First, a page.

" Adopted an ordinance imposing an additional one year moratorium on the approval of conditional use permits or other permits for oil, gas and geothermal drilling, exploration and extraction in San Miguel County."
Certainly the most important piece of news in the OPTIC'S newspaper on the 14th and perhaps this year, but mentioned as a mere bullet point in an article on "Fire Restrictions."
Natural gas development uses upwards of 2-4 million gallons of clean, drinking water plus 3,000 gallons of toxic fluids per million gallons of water to hydraulic fracture a natural gas well. Each well can be fractured upwards of 19 times. The amount of clean water used to capture this fossil fuel from your property certainly does not help the "dire water needs" for the city of Las Vegas residents, nor the need for water to fight fires during serious drought conditions throughout the county/state.
The current standards and techniques used to "restore" contaminated water from the toxic chemical pollution from natural gas development falls egregiously short of the quality of water in our aquifers today in San Miguel and Mora Counties. While the Environmental Protection Agency (EPA) holds standards for the presence of toxic chemicals in your water, they represent "allowable" levels more in line with corporate needs than our human and animal health concerns. For example, the EPA does not have restrictions on the level of perchlorate in our drinking water in NM and according to Dr. Theo Colborn, any amount can trash our thyroid. New Mexico has some of the highest thyroid health problems in the United States. Perchlorate is a component in military aircraft fuel.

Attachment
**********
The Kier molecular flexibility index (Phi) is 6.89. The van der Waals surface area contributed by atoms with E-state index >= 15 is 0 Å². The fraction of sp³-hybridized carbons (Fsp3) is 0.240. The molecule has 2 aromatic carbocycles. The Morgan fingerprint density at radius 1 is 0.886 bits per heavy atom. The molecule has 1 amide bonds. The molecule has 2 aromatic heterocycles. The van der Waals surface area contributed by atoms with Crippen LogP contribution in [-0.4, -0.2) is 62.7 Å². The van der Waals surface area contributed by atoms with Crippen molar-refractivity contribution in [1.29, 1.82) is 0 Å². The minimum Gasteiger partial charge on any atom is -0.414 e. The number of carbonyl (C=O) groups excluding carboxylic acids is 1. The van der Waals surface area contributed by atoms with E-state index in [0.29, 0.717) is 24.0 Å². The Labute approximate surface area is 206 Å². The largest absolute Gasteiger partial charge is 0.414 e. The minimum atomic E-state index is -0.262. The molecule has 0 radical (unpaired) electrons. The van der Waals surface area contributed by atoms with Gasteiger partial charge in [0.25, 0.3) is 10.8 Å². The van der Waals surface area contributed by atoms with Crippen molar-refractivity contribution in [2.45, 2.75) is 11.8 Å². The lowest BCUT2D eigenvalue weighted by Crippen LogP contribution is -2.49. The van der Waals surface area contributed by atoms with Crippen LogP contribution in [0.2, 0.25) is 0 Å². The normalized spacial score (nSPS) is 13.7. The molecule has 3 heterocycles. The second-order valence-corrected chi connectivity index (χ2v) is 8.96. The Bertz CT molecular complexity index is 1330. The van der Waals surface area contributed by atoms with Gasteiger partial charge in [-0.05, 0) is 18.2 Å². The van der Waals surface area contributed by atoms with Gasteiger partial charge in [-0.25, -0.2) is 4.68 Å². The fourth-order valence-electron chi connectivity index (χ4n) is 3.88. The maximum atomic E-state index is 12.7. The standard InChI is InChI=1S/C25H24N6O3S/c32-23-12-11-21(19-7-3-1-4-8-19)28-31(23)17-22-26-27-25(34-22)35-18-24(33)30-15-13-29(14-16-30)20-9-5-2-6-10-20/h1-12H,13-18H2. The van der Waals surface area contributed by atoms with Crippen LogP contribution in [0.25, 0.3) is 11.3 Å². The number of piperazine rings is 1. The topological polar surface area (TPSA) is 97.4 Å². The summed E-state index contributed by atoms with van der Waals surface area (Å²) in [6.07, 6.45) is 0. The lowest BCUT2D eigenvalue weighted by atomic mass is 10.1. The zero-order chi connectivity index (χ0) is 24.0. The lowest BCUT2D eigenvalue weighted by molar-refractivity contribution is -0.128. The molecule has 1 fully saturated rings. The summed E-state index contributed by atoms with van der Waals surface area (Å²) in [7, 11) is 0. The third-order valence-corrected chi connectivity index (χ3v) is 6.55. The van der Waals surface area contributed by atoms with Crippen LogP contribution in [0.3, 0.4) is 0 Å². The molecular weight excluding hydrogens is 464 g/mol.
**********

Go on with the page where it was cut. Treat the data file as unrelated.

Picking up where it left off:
Additionally, benzene, a component in hydraulic fracturing fluids, is a carcinogen at any level. The EPA has permissible levels for this and many other toxic chemicals that are "allowed" in our drinking water:
"EPA has set an enforceable regulation for benzene, called a maximum contaminant level (MCL), at 0.005 mg/L or 5 ppb. MCLs are set as close to the health goals as possible, considering cost, benefits and the ability of public water systems to detect and remove contaminants using suitable treatment technologies." (http://water.epa.gov/drink/contaminants/basicinformation/benzene.cfm#four)
The oil industry is exempt from the "Safe Drinking Water Act" which in essence, puts them "above the law" regarding contaminating our drinking water. The EPA does not have any rules in place to keep benzene out of our drinking water supply. And "business" creates "background levels" which ultimately are incorporated by our government as "allowable background levels" that continue to increase the health risks, illness and deaths of all species.